Pastor Chris Baker, Centralia First Baptist Church
Sports have long been a source of national pride. The Olympics will be upon us before we know it. Team USA will acquit itself well in some sports, and not so well in others.
Each nation has its own quirks when it comes to the sports that resonate with their people. If we were in England, Australia, India, or New Zealand in particular many of you would be fans of Cricket. Not Jiminy Cricket. But the sport Cricket. I know nothing about Cricket and to me it looks like baseball meets bowling meets dodgeball meets a slip-n-slide. But it’s been a very serious sport in many countries for a long, long time.
Way back in 1882, England and Australia played a match that Australia won on England’s home field in rather embarrassing fashion for the home team. The loss was so bad, in fact, that just a few days after the match a prominent English newspaper published a mock obituary for English Cricket in which it stated the sport would be deeply lamented by a large circle of sorrowing friends and acquaintances and that the body would be cremated and the ashes taken back to Australia.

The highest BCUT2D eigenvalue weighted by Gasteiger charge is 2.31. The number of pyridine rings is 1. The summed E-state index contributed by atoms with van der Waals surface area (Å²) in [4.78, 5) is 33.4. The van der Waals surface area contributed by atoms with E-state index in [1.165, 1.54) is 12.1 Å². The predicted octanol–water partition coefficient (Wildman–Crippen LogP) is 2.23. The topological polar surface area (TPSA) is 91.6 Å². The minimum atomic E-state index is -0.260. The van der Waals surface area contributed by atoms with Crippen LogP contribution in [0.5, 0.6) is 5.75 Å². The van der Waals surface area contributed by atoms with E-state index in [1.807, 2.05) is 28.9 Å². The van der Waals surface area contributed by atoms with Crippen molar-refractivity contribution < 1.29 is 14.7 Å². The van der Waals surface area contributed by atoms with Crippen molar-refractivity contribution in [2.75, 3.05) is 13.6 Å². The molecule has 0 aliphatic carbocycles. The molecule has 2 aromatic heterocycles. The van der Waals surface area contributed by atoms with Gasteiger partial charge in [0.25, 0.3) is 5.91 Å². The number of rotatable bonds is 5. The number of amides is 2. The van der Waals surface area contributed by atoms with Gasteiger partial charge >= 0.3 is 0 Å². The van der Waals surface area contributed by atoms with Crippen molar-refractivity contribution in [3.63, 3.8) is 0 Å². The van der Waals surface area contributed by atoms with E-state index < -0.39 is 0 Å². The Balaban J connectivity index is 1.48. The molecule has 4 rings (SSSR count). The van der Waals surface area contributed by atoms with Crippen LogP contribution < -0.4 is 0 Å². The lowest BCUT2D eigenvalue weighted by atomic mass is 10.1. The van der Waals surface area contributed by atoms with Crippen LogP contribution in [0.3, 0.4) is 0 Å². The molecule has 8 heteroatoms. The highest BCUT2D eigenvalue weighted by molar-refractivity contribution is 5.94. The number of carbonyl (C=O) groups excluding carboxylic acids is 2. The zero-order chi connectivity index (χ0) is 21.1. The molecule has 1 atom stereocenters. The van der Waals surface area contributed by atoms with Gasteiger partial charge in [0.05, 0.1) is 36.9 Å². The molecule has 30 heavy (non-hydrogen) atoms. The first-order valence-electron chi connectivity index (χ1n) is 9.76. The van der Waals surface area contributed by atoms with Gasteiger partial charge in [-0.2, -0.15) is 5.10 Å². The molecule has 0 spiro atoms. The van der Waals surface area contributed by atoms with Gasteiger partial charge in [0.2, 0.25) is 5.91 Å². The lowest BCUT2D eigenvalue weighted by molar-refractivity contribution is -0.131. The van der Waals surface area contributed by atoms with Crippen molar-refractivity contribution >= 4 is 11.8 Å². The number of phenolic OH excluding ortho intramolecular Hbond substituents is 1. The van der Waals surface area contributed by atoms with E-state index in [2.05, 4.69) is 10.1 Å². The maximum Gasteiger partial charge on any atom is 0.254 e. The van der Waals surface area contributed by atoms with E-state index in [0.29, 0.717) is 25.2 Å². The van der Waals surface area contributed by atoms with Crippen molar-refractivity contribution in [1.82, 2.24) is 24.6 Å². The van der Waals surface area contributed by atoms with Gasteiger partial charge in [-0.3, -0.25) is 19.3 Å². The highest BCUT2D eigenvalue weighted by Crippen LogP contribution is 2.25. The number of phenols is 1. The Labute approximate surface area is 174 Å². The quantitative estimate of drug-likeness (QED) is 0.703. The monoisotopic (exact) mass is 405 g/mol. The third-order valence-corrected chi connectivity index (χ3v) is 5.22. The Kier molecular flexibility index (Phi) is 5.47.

It was an embarrassing loss that might have been prevented if the English team had made it to one more batter. The next man up would have been a young man named Charles—thought to be one of the best batters in all of England at the time. But he didn’t have his chance. He was only 21 at the time and was 1882’s equivalent of a famous up-and-coming athlete. He came from a wealthy family, had two brothers who also excelled at Cricket, and seems to have everything going for him. But by the next year he had played the final competitive cricket match of his life.
The next year his younger brother George fell ill and was near death.
For the complete column, see this week’s edition of the Centralia Fireside Guard.